Psychology Dictionary of Arguments

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Phonemes: are linguistically interpreted sounds, which are combined respectively for a language in a system and which have the potential to change the meaning of a larger phonetic unit in which they occur. E.g. red/dead. As pure sound events, these smallest sound units are called phones.

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Annotation: The above characterizations of concepts are neither definitions nor exhausting presentations of problems related to them. Instead, they are intended to give a short introduction to the contributions below. – Lexicon of Arguments.

 
Author Item Summary Meta data
Slater I 137
Phonemes/reading acquisition/cultural psychology: The rate of development of phoneme awareness varies markedly across languages (Ziegler & Goswami, 2005)(1). Two factors appear to be particularly important in explaining cross-language variation: the phonological complexity of syllable structures in different languages, and the orthographic consistency of the written form of the language. Most languages in the world have syllables with a simple phonological structure. In these languages, the dominant syllable type is consonant-vowel or CV. In languages like Italian, Finnish, and Spanish, most words are made up of syllables with this pattern, for example “Mamma,” “pizza,” and “casa” (Italian, house). In spoken English, the dominant monosyllable type is CVC.
Orthographic consistency is the other cross-language factor that affects the development of phonological awareness. In many alphabetic languages, there is 1:1 consistency between letters and sounds. The same letter always corresponds to the same sound, or phoneme. Examples of highly consistent writing systems are Finnish, Italian, Spanish, German, Czech, and Welsh. In other alphabetic languages, there is a 1:many correspondence between letters and sounds. The same letter can correspond to more than one sound. Examples are French, Danish, English, and Portuguese.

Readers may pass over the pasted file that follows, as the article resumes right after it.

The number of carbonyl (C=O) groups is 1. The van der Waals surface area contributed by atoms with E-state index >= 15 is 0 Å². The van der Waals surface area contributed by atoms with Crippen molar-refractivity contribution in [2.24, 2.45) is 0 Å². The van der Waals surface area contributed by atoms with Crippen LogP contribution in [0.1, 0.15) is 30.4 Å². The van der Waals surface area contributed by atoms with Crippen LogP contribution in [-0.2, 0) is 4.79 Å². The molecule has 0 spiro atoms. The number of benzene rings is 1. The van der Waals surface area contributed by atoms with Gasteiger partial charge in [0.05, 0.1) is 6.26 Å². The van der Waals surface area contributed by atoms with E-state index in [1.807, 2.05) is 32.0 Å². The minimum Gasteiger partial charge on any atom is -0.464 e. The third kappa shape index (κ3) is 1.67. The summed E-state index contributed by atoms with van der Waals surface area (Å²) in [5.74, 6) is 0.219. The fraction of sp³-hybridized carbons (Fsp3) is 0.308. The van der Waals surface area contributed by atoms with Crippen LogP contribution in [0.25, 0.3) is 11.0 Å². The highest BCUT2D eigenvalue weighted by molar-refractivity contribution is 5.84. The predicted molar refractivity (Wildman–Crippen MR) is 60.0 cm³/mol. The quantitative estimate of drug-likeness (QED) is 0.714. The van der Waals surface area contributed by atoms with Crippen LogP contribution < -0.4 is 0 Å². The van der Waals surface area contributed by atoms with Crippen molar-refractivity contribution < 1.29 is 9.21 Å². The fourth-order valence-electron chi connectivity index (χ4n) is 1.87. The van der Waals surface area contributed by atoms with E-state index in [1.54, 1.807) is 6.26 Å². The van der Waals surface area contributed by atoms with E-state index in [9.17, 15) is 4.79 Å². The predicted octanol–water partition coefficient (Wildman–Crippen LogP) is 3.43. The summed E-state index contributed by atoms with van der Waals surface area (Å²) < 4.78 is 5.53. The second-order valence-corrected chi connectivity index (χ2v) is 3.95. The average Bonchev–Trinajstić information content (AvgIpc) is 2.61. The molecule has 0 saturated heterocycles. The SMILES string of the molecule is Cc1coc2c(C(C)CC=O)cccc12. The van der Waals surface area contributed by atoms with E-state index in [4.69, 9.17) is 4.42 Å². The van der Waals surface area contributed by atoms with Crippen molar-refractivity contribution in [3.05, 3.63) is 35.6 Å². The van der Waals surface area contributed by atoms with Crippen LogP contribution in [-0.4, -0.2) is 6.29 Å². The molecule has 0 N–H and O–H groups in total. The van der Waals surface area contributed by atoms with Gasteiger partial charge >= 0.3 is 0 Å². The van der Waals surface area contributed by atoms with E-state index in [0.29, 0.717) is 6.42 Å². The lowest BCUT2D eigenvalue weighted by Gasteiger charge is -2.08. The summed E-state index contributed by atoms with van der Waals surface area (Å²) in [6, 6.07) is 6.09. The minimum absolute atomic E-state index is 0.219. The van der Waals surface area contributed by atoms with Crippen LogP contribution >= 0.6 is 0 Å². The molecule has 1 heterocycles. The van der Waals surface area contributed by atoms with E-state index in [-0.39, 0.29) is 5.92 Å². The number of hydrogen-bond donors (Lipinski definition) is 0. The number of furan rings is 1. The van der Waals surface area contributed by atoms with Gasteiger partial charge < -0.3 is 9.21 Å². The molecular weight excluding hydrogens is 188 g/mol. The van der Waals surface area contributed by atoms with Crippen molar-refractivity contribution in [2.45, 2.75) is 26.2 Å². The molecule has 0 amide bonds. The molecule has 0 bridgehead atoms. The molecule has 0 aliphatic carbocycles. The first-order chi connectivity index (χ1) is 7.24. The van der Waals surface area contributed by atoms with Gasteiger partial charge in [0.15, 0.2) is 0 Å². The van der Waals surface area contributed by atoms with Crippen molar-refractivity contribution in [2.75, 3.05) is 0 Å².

Slater I 138
Perhaps unsurprisingly given these factors, English children learn to recode letters to sound fairly slowly in comparison to children who are learning to read other languages (Seymour, Aro, & Erskine, 2003)(2).


1. Ziegler, C., and Goswami, U. (2005). Reading acquisition, developmental dyslexia, and skilled reading across languages: A psycholinguistic grain size theory. Psychological Bulletin, 131, 3–29.
2. Seymour, P. H. K., Aro, M., & Erskine, J. M. (2003). Foundation literacy acquisition in European orthographies. British Journal of Psychology, 94, 143–174.



Usha Goswami, „Reading and Spelling.Revisiting Bradley and Bryant’s Study“ in: Alan M. Slater & Paul C. Quinn (eds.) 2012. Developmental Psychology. Revisiting the Classic Studies. London: Sage Publications


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Explanation of symbols: Roman numerals indicate the source, arabic numerals indicate the page number. The corresponding books are indicated on the right hand side. ((s)…): Comment by the sender of the contribution.
The note [Author1]Vs[Author2] or [Author]Vs[term] is an addition from the Dictionary of Arguments. If a German edition is specified, the page numbers refer to this edition.
Cultural Psychology
Slater I
Alan M. Slater
Paul C. Quinn
Developmental Psychology. Revisiting the Classic Studies London 2012


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